About this manual#
This manual, Building Applications using DUIM, provides an introduction to developing your own windowed applications using Open Dylan and, in particular, the interface-building functionality provided by the DUIM library suite. It is designed to complement Getting Started with Open Dylan, which provides information on using the Open Dylan development environment, and the DUIM Reference Manual, which provides a complete reference to the DUIM library suite. You are advised to look at Getting Started with Open Dylan before reading this manual in any depth.
This manual is divided into several parts:
Introduction provides an introduction to the concepts behind the DUIM libraries, and their intended use.
The chapters Designing A Simple DUIM Application through to Adding Callbacks to the Application provide an extended example of how to use DUIM to design the user interface to an application. A simple working application is developed from first principles, and this is used as an illustration of some of the most useful features provided by the DUIM libraries. Designing A Simple DUIM Application provides an initial design for the application, Improving The Design improves on this initial design. Adding Menus To The Application shows you how you can add a menu system to an application and Adding Callbacks to the Application demonstrates how to give the application some useful functionality. Using Command Tables introduces the concept of command tables, by re-implementing some of the functionality already described in Adding Menus To The Application. For reference, the full source code of the application described in these chapters is provided in Source Code For The Task List Manager.
A Tour of the DUIM Libraries provides an overall tour of what is available in the suite of DUIM libraries. It provides much less detail than the chapters covering application development, but covers a broader spectrum of functionality. This chapter can be seen as a general introduction to the material covered in the DUIM Reference Manual.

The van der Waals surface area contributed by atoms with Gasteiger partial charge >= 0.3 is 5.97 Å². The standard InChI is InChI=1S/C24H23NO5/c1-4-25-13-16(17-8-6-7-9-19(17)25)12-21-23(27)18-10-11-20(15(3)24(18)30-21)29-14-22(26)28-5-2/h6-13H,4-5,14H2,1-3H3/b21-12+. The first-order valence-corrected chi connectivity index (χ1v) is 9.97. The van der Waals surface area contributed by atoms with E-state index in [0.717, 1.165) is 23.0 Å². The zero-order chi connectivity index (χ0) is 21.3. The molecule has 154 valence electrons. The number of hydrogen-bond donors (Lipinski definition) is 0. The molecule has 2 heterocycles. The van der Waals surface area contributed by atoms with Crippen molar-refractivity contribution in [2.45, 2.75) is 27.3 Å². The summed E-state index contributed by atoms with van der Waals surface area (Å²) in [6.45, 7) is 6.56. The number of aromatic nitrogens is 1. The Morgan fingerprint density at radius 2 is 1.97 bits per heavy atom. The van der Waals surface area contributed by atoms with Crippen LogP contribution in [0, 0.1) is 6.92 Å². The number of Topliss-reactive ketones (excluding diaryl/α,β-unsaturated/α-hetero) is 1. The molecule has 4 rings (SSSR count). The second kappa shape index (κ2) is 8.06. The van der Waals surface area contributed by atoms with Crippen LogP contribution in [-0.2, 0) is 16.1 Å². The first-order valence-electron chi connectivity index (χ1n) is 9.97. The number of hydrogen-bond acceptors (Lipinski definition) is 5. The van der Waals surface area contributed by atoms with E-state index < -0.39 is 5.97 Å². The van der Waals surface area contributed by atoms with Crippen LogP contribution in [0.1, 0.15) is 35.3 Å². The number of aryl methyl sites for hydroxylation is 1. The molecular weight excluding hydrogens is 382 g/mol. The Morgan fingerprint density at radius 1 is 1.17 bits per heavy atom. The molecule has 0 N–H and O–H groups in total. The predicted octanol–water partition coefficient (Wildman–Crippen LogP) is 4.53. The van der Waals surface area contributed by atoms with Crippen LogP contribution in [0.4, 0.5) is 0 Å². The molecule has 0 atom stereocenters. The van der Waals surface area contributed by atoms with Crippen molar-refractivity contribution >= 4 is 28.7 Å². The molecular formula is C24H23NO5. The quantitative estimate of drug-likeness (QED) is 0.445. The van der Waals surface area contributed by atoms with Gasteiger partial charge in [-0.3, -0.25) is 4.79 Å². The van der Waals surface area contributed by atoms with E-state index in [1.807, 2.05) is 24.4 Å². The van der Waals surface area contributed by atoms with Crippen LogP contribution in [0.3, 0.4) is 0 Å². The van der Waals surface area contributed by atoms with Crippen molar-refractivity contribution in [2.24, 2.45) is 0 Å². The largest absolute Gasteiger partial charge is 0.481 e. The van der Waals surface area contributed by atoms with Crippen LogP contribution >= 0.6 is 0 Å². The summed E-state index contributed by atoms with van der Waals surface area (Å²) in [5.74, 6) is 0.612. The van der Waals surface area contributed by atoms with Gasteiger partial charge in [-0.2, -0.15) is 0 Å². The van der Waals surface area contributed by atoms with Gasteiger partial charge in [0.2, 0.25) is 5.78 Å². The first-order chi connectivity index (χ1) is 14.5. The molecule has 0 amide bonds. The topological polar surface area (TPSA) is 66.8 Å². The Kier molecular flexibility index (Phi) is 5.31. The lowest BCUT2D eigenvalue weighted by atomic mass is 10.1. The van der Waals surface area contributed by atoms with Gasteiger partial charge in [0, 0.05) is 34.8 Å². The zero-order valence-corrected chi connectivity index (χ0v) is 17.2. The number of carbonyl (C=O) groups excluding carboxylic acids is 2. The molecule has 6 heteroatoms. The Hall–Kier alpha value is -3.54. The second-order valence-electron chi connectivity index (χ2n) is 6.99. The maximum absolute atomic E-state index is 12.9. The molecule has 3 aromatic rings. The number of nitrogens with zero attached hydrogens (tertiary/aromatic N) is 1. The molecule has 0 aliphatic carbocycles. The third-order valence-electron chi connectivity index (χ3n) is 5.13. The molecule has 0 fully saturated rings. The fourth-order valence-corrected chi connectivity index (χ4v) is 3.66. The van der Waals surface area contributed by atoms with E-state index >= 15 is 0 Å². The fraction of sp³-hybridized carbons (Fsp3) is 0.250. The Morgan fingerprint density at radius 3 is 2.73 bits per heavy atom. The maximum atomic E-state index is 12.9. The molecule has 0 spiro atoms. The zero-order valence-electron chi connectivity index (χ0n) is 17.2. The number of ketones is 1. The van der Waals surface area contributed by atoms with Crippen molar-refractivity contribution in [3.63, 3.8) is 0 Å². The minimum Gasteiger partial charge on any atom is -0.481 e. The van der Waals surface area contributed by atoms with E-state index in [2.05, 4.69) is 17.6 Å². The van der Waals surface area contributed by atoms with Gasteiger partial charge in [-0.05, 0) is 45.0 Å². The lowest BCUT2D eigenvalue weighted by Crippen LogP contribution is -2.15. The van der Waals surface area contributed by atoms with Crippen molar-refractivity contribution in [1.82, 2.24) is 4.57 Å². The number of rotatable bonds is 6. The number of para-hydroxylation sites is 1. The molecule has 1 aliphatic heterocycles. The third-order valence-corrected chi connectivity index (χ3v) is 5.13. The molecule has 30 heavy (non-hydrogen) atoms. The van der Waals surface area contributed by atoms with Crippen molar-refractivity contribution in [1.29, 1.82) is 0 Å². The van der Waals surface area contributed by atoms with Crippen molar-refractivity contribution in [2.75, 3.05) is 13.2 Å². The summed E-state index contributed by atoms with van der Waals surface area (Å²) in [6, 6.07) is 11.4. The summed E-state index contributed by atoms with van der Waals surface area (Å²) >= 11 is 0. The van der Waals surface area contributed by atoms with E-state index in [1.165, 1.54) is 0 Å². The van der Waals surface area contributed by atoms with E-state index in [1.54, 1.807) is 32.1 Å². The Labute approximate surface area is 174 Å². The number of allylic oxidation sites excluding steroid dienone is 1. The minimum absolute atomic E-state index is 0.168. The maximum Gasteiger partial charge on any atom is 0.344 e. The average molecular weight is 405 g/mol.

The material provided in A Tour of the DUIM Libraries is reasonably independent from the material provided in Chapters Designing A Simple DUIM Application to Adding Callbacks to the Application, and if you wish, you can read through the tour before looking at the example application. Whichever order you approach them in, you should expect some repetition of subject matter, however.
Running examples in this manual#
Naturally, when developing your own DUIM applications, you create, edit, and compile files of source code, and organize them as projects based on Dylan libraries and modules, just as you would when developing Dylan code that uses any other library. When developing your application, you can also take advantage of the development environment to make this process smoother, and to execute sections of code using the interactor. Many of the examples in this manual can be run directly from the interactor. Furthermore, this manual assumes that you are reasonably familiar with the development environment provided by Open Dylan. If you are not, please refer to the Getting Started with Open Dylan manual.
When developing your own projects using the New Project wizard, new modules that use the DUIM library, and any other relevant libraries are created for you. You may also like to use the Dylan Playground to experiment safely with your development code while keeping your project-specific modules clean. You can open the Dylan Playground by choosing Tools > Open Playground from the Dylan the main window.
The full source code for both versions of the application is provided as part of the Open Dylan installation. To load them into the environment, choose Tools > Open Example Project and look in the Documentation category, at the examples labeled Task List.
For more information about DUIM, you should refer to the DUIM Reference Manual. This provides complete reference material on all the libraries and modules provided by DUIM. A wide variety of examples are also provided as part of the standard installation. These can be loaded into the environment by choosing Tools > Open Example Project from the main window.